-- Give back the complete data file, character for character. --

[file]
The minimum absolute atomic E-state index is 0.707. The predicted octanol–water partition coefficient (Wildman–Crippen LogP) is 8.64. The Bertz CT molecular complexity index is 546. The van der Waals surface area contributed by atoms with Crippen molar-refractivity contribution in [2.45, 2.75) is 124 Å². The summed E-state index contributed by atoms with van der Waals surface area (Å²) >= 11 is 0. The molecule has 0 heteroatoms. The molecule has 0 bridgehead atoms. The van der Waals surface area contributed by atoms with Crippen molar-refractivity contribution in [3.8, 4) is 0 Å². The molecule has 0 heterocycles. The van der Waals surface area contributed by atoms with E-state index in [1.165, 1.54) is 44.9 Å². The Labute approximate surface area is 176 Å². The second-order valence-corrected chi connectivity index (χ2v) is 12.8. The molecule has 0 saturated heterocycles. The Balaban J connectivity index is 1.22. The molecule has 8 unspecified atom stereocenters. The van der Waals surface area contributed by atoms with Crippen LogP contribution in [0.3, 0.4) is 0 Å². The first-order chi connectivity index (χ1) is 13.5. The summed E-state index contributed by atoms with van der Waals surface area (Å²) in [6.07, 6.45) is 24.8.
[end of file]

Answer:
The minimum absolute atomic E-state index is 0.707. The predicted octanol–water partition coefficient (Wildman–Crippen LogP) is 8.64. The Bertz CT molecular complexity index is 546. The van der Waals surface area contributed by atoms with Crippen molar-refractivity contribution in [2.45, 2.75) is 124 Å². The summed E-state index contributed by atoms with van der Waals surface area (Å²) >= 11 is 0. The molecule has 0 heteroatoms. The molecule has 0 bridgehead atoms. The van der Waals surface area contributed by atoms with Crippen molar-refractivity contribution in [3.8, 4) is 0 Å². The molecule has 0 heterocycles. The van der Waals surface area contributed by atoms with E-state index in [1.165, 1.54) is 44.9 Å². The Labute approximate surface area is 176 Å². The second-order valence-corrected chi connectivity index (χ2v) is 12.8. The molecule has 0 saturated heterocycles. The Balaban J connectivity index is 1.22. The molecule has 8 unspecified atom stereocenters. The van der Waals surface area contributed by atoms with Crippen LogP contribution in [0.3, 0.4) is 0 Å². The first-order chi connectivity index (χ1) is 13.5. The summed E-state index contributed by atoms with van der Waals surface area (Å²) in [6.07, 6.45) is 24.8.